Primary Health Organisation
Primary Health Organisations (PHOs), in New Zealand
New Zealand
New Zealand is an island country in the south-western Pacific Ocean comprising two main landmasses and numerous smaller islands. The country is situated some east of Australia across the Tasman Sea, and roughly south of the Pacific island nations of New Caledonia, Fiji, and Tonga...

, are health care
Health care
Health care is the diagnosis, treatment, and prevention of disease, illness, injury, and other physical and mental impairments in humans. Health care is delivered by practitioners in medicine, chiropractic, dentistry, nursing, pharmacy, allied health, and other care providers...

 providers that are funded on a capitation
Capitation (healthcare)
Capitation, is a method of paying health care service providers a set amount for each enrolled person assigned to that physician or group of physicians, whether or not that person seeks care, per period of time....

 basis by the New Zealand Government via District Health Boards. They are usually set up as not-for-profit trusts, and have as their goal the improvement of their population's health.


In the early 1990s, general practitioner
General practitioner
A general practitioner is a medical practitioner who treats acute and chronic illnesses and provides preventive care and health education for all ages and both sexes. They have particular skills in treating people with multiple health issues and comorbidities...

s (GPs) were joining together to form independent practitioner association
Independent practice association
An independent practice association is an association of independent physicians, or other organization that contracts with independent physicians, and provides services to managed care organizations on a negotiated per capita rate, flat retainer fee, or negotiated fee-for-service basis...

s (IPAs). They did this to better negotiate with the purchasers of healthcare at that time.

Prior to the introduction of PHOs, general practitioners were paid using a fee-for-service
Fee-for-service is a payment model where services are unbundled and paid for separately. In health care, it gives an incentive for physicians to provide more treatments because payment is dependent on the quantity of care, rather than quality of care...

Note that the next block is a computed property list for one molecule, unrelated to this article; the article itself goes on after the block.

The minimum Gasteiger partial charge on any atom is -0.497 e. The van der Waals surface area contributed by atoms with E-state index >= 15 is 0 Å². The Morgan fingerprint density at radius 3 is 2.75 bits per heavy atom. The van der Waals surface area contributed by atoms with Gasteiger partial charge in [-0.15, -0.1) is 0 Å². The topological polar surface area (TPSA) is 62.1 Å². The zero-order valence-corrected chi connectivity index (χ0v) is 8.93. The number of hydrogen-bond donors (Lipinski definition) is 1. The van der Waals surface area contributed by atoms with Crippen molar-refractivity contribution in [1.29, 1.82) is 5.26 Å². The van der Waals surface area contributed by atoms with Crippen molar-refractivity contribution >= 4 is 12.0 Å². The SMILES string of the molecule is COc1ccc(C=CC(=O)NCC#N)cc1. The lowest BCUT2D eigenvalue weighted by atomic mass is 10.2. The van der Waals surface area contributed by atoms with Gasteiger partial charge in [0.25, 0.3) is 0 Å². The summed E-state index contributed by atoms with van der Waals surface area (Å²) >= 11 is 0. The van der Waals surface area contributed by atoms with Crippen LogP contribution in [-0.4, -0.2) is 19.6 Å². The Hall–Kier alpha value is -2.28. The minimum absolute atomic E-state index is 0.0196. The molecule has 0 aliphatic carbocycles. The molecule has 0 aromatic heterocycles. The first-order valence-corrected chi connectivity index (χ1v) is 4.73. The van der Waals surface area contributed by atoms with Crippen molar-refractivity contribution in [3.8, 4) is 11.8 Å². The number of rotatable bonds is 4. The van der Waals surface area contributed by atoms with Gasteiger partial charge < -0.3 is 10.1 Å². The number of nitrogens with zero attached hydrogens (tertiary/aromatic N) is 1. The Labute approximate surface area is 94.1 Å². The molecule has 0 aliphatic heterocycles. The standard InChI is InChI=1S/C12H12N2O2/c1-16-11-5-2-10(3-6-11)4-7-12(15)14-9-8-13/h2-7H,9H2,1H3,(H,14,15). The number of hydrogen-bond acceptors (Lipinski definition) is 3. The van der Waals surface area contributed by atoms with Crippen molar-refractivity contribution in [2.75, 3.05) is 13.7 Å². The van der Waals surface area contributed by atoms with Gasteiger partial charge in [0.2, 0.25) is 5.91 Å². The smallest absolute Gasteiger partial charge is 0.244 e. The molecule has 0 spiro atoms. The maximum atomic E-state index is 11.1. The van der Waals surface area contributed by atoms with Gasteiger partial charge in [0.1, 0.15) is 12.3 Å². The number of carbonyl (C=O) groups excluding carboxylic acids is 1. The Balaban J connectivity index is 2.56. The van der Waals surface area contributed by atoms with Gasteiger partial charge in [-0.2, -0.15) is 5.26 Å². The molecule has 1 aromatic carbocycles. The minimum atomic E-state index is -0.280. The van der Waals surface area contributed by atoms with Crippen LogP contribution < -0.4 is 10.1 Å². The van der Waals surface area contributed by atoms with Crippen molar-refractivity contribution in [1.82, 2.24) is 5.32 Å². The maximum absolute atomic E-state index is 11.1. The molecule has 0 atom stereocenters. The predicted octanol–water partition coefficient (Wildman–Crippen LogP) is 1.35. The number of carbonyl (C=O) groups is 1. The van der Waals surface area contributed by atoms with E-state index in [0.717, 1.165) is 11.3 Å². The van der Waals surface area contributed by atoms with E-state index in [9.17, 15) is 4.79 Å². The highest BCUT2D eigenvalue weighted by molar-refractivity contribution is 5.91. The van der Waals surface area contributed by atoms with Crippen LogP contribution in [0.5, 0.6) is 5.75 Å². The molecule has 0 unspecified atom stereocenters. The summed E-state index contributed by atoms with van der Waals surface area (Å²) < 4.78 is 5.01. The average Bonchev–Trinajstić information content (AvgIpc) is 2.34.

model. For every person that went through their door, the GP received a set amount of money from the state. For some time, the Government had been trying to introduce a capitation model, that is, give practices a set amount of money depending on the population they served. The formation of the voluntary IPAs gave the Government an important stepping stone to introduce capitation-based funding.

The Government introduced PHOs, which were similar to the IPAs, in 2001, with the first PHOs being formed in July 2002. There were 81 PHOs by 2010 but some have since merged.

Structure and goals

A PHO is set up as a not-for-profit organisation with both community and provider representation. They maintain a list of their enrolled populations for which they get funding. PHOs include not just GPs and nurses, but also other health providers.


Primary Health Organisations are allocated funds depending the characteristics of their enrolled population (this is called capitation).

The PHO receives a set amount of money from the District Health Board for every member, depending on their age, sex, ethnicity and socioeconomic status. They are also allocated funds for health promotion, individuals with special care requirements, as well as for rural practice.

Health care providers that are part of PHOs also have the right to charge fees to their patients for each visit. PHOs may also receive funding through contracting with the Ministry of Health, District Health Boards or other organisations such as Accident Compensation Corporation
Accident Compensation Corporation
The Accident Compensation Corporation is a New Zealand Crown entity responsible for administering the Accident Compensation Act 2001. The Act provides support to citizens, residents, and temporary visitors who have suffered personal injuries....

(ACC). Usually these contracts are to provide specific services or to pass on additional subsidies to target patient groups (over and above ordinary capitation subsidies).

This policy costs the Government more money to implement, and the expected proportion of each GP visit paid by the Government is higher than it has been previously. This means that generally New Zealanders can expect to pay less for a visit to the doctor.

Perceived advantages

Benefits for individual patients
  • Overall lower fees
  • Wider range of services

Benefits for the population as a whole
  • Encouragement of rural practice
  • Increased emphasis on preventative measures
  • Services tailored to the needs of the communities PHOs serve

Benefits for general practices
  • Steady and predictable stream of income
  • Better use of nurses (previously, a doctor had to see a patient for a practice to get paid by the Government)

External links

North Island PHOs

Management services / Primary Care Networks:
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